One of my lifelong heroes is Joshua Lawrence Chamberlain. He was the Maine school teacher who volunteered to fight in the Civil War and found himself leading the 20th Maine on Little Round Top, a rocky hill at the end of the Union line at Gettysburg. After repulsing several attacks, his battle weary men were out of ammunition and facing yet another Southern charge up the wooded slope. Chamberlain ordered his men to fix bayonets and charge down the hill in a sweeping movement. This resulted in a stunning rout, and the Union held the position. Had they been flanked, the battle and the war might well have gone the other way and what we know as the United States may have ended up as two separate countries.
Chamberlain, who was wounded in battle six times during the course of the war, was chosen by Ulysses S. Grant to accept the Southern surrender at Appomattox. There as Chamberlain watched what was left of the Southern Army coming down the road, heads bowed in defeat, he ordered his men to “Carry Arms!” standing at attention in salute of their old adversary. Chamberlain, who had faced these men on many battlefields, recognized their common humanity. The Southern General, stunned by Chamberlain’s gesture, wheeled on his horse and raised his sword, ordering his men to attention. Chamberlain later described it as “Honor answering honor.”
Chamberlain went on to become President of Bowdoin College and Governor of Maine, before dying of his war wounds at 83. A southern general said of him in admiration, that he had “the soul of a lion and the heart of a woman.“
I first learned of his story through the novel, The Killer Angels by Michael Shaara, which was later turned into the movie Gettysburg, filmed on location at the historic battlefield. I later learned more about him through reading his biography Soul of the Lion, The Passing of the Armies, his account of the closing days of the war, and another book about the history of his regiment, The 20th Maine.
My daughter played in a basketball tournament last weekend in Pennsylvania. She played two games Friday night, and since her first game Saturday wasn’t until the afternoon, I rose early and drove in the darkness to Gettysburg, an hour and half to the west. When I arrived shortly after the sun had risen, I was the only one on the battlefield. I stood where Chamberlain’s commanding officer General Warren stood and surveyed the battleground from Little Round top, and then I walked the woods where the men of the 20th Maine swooped down on the charging Southerners and where so much blood was shed and where the fate of our out country may have been turned.
In preparation for the visit, I watched Gettysburg on my Amazon Kindle while sitting in my paramedic response vehicle a few weeks ago. Watching the battles, brother shooting brother often at near point blank range, seeing the bodies strewn lifeless on the ground, I thought how glad I was not to live in such a bloody time.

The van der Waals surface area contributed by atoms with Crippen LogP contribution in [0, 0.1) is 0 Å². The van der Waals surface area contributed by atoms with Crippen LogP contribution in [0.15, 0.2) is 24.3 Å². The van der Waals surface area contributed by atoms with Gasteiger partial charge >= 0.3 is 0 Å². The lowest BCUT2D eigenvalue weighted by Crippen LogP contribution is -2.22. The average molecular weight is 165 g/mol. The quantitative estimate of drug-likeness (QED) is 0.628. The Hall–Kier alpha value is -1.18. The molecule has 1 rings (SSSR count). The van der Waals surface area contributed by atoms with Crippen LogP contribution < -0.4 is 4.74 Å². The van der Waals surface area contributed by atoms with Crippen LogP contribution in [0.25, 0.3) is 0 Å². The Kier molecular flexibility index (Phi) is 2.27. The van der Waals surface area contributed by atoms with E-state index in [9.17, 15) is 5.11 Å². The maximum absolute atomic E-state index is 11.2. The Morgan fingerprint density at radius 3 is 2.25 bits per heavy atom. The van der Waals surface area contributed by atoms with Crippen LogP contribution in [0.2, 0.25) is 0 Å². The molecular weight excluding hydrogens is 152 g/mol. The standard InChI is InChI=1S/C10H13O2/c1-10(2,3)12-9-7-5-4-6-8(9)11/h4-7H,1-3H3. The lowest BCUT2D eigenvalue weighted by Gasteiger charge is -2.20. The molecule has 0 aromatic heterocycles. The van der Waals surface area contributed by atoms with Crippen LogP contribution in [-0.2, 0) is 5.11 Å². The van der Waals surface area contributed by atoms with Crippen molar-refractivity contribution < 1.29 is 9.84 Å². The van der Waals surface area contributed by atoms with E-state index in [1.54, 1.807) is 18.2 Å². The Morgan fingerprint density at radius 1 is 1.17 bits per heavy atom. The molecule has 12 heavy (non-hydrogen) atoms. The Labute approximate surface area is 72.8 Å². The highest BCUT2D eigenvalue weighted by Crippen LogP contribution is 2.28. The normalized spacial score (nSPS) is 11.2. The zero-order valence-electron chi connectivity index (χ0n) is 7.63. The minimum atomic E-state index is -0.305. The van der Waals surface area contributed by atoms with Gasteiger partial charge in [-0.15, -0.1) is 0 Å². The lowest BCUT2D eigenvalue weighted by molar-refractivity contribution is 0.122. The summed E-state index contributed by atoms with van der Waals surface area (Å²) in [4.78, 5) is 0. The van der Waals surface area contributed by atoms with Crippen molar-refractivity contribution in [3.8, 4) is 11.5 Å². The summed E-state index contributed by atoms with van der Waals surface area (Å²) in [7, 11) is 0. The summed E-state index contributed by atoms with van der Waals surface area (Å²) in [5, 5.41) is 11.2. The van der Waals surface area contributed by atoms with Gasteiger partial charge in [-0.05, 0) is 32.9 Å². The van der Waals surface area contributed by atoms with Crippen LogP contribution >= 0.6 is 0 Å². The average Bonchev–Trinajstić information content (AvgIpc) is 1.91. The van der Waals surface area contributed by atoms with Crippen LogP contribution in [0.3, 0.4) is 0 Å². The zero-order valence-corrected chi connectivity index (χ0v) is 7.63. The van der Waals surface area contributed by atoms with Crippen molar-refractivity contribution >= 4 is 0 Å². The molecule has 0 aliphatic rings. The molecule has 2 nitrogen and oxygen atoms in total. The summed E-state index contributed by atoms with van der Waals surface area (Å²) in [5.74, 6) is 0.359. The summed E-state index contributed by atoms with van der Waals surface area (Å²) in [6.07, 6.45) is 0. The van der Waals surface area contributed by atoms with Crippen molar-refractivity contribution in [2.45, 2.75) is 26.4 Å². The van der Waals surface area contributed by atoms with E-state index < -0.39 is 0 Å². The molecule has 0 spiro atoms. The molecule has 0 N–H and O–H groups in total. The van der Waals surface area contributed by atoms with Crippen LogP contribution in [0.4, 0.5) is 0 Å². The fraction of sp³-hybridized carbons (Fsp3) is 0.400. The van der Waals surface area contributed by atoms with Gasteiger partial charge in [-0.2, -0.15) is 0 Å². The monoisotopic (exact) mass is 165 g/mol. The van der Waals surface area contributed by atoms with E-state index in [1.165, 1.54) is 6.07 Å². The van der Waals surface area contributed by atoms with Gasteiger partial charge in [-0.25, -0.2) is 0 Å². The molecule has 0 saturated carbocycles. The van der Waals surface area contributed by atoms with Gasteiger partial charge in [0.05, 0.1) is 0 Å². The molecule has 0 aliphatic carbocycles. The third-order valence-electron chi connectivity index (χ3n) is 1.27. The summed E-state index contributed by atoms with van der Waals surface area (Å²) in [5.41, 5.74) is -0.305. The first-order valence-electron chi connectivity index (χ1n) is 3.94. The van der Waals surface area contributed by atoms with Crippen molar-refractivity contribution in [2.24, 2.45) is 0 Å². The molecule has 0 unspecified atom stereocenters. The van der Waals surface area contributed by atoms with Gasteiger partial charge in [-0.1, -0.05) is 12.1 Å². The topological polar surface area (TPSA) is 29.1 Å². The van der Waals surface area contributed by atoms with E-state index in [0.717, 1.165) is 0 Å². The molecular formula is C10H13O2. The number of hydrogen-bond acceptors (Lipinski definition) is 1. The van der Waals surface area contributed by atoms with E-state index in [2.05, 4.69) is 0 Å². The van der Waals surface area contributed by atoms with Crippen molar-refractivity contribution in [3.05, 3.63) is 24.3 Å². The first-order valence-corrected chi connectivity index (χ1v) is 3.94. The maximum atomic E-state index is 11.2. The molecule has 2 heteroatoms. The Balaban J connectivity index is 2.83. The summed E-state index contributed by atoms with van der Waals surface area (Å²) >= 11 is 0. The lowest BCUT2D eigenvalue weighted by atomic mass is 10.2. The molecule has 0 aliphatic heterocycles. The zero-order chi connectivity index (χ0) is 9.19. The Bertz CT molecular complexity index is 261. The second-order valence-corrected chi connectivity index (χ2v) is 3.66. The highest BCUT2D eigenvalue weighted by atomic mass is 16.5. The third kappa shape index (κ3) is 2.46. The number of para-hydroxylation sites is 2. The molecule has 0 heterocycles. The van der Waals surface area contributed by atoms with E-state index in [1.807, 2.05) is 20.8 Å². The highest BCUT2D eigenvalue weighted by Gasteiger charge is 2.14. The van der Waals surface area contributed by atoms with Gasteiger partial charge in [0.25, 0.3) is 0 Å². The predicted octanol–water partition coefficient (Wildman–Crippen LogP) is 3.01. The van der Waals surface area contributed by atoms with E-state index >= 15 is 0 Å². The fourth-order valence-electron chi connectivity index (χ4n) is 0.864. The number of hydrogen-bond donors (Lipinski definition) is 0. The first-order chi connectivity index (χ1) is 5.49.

The tones went off and I heard report of a GSW not four blocks from where I idled. I paused the movie, and moments later, I knelt over a fallen young man, riddled with bullets, his 9 millimeter on the sidewalk not six inches from my knee. After the call, I had to return to the base for a clean uniform shirt.
Homicides are way up this year in Hartford as is gun violence. Working during the day, I don’t see as much of it as I did when I worked at night during the last great wave of gang violence in the city, but shots fired is still not uncommon to hear no matter the time of day.
The title of Shaara’s novel comes from a passage where Chamberlain describes how wondrous man is for fighting for such a noble cause as to free other men. He refers to mankind as angelic. His sergeant, Kilrain, responds:
“The truth is, Colonel, that there’s no divine spark, bless you. There’s many a man alive no more value than a dead dog. Believe me, when you’ve seen them hang each other…Equality? Christ in Heaven.”
He says if men are angels, they must be killer angels.
I don’t know anything about the young man I took care of or who shot him. In all likelihood, it could have been someone of his own age who grew up in the same city, and maybe competed with him in sports before the streets took them both to war over drug territory.
And violence isn’t just up in the inner city, a recent Washington Post poll found 1 in 3 Americans support violence against the country for political gains.
Me, I’m for love and I’m for happiness.
I wish, like Chamberlain, we could all recognize each other’s common humanity and find a less violent way to reconcile our disputes.
Chamberlain ended his chapter on Appomattox wondering “why the pathway of the kingdom of love on earth must needs be cut through by the sword and why it must be that such things as we had seen and done and suffered, and lost and won, a step is taken in the homeward march of man.”
“Well we come from the farmsAnd the city streets and a hundred foreign landsAnd we spilled our blood in the battle’s heatNow we’re all Americans
I am Kilrain of the 20th MaineAnd I’d march to hell and back againFor Colonel Joshua Chamberlain-”Dixieland”Steve Earle